Many lower grade gold deposits have become economical as gold prices have risen. At current prices, the mining companies have been trying hard to increase the efficiency of their mining methods. This is where the heap leach mining technique was born. Heap leaching has emerged as the safest and most efficient ways to mine the lower grade gold that was uneconomical in the past.
It is a flexible and continuously evolving extraction technology which gained popularity in the 1980’s when gold prices rocketed from $35 to $800. Developers and miners took advantage of the higher prices and opened mines with grades as low as 2-3 grams per ton gold. Heap leach mining methods are generally used on open pit mines with ore that is near surface and has been oxidized.
Heap leaching involves a series of chemical processes through which the gold deposits are piled onto a pad or “heap”. Then a leach solution using a diluted alkaline cyanide solution is spread over the surface of the deposit to leach the gold from this heap. The cyanide is not as dangerous, as one might think in this operation, as it becomes benign when exposed to the atmosphere. There are other chemical processes used in heap leaching, but the cyanide process is most common.
This process can take several weeks or months to extract the gold. And the leaching time can also increase if the heap leach pad becomes too compacted. The cyanide must come in contact with the gold particles and sometimes it penetrates very slowly. The low percolating of the heap can lead to the creation of channels, where the solution generally tends to accumulate and miss much of the ore. This is similar to ruts in a dirt road where rain tends to follow the same path once a rut is started Once a heap leach pad is badly compromised, much of the ore is never exposed to the solution and the gold is stranded on the pad.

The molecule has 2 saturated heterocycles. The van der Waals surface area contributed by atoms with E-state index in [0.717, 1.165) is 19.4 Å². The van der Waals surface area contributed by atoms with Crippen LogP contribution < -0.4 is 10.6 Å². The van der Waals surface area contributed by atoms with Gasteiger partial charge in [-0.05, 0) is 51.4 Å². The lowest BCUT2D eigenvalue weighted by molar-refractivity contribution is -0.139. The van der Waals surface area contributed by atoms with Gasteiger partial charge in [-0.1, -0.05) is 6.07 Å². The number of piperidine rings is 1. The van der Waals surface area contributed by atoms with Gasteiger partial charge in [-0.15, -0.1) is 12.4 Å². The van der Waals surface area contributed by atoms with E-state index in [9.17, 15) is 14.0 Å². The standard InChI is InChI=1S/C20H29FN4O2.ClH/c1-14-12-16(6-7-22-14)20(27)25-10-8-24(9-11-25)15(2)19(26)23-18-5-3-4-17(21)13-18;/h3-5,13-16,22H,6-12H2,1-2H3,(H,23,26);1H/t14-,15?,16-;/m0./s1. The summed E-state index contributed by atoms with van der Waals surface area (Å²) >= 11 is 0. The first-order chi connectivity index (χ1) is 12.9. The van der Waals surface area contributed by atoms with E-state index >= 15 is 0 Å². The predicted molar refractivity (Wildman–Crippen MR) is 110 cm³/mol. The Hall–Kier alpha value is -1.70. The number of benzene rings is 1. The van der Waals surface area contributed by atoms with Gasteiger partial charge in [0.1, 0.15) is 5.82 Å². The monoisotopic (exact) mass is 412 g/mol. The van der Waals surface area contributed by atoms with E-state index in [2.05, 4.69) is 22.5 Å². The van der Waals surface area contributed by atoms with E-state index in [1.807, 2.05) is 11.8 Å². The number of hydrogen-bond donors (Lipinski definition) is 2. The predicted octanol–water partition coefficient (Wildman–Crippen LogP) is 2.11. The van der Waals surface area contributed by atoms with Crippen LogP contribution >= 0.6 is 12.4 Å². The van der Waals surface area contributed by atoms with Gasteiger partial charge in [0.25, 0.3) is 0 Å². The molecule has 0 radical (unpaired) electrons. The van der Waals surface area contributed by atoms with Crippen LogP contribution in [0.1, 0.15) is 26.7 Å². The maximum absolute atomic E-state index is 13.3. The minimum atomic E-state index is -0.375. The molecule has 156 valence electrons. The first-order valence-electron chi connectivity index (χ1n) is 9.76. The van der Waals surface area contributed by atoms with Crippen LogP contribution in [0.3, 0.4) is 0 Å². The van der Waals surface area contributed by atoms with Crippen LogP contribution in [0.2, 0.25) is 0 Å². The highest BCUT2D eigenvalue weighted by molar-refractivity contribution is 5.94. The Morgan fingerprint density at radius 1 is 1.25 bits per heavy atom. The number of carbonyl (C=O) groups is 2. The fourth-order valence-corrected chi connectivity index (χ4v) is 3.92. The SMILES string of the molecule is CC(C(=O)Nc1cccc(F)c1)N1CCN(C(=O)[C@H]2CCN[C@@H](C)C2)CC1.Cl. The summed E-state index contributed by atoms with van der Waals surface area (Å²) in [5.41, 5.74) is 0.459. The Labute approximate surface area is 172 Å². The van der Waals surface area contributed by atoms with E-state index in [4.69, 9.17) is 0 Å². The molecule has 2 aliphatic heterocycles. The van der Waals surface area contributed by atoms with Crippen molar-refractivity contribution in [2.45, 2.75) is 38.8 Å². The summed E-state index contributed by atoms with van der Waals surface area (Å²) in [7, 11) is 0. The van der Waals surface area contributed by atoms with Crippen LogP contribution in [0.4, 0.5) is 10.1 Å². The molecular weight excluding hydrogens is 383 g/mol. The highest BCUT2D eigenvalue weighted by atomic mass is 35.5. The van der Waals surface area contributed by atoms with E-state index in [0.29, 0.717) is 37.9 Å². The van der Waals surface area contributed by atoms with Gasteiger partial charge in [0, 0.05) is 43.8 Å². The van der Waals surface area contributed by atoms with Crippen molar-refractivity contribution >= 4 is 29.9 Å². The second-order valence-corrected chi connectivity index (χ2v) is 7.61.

How Does Heap Leaching Process Work?
Gold ores that are near surface are often oxidized by nature and can be leached within 1 or 2 months. The oxidation process is usually caused by exposure to water sometime in the sedimentary process of the earth’s surface. For instance, Nevada was a large lake millions of years ago, so you see a lot of oxidized gold there. Oxidation is nature’s way of breaking down the sulfide crystal structures that usually encapsulate the gold.
The mined oxide gold ore is often crushed and then stacked over a leach pad which is lined with an impenetrable polyethylene or polypropylene material. Some mines use “run of mine” ore with no crushing at all. This is cheaper, but often leads to the compaction problems discussed above. Next, the leach pad is soaked with the cyanide solution under strict atmospheric conditions. The goal of this step is to dissolve the gold (and sometimes silver) into the solution. The pad is stacked in layers or “lifts”. Depending on the material a lift can be 10 or more meters and the pad can reach several hundred feet.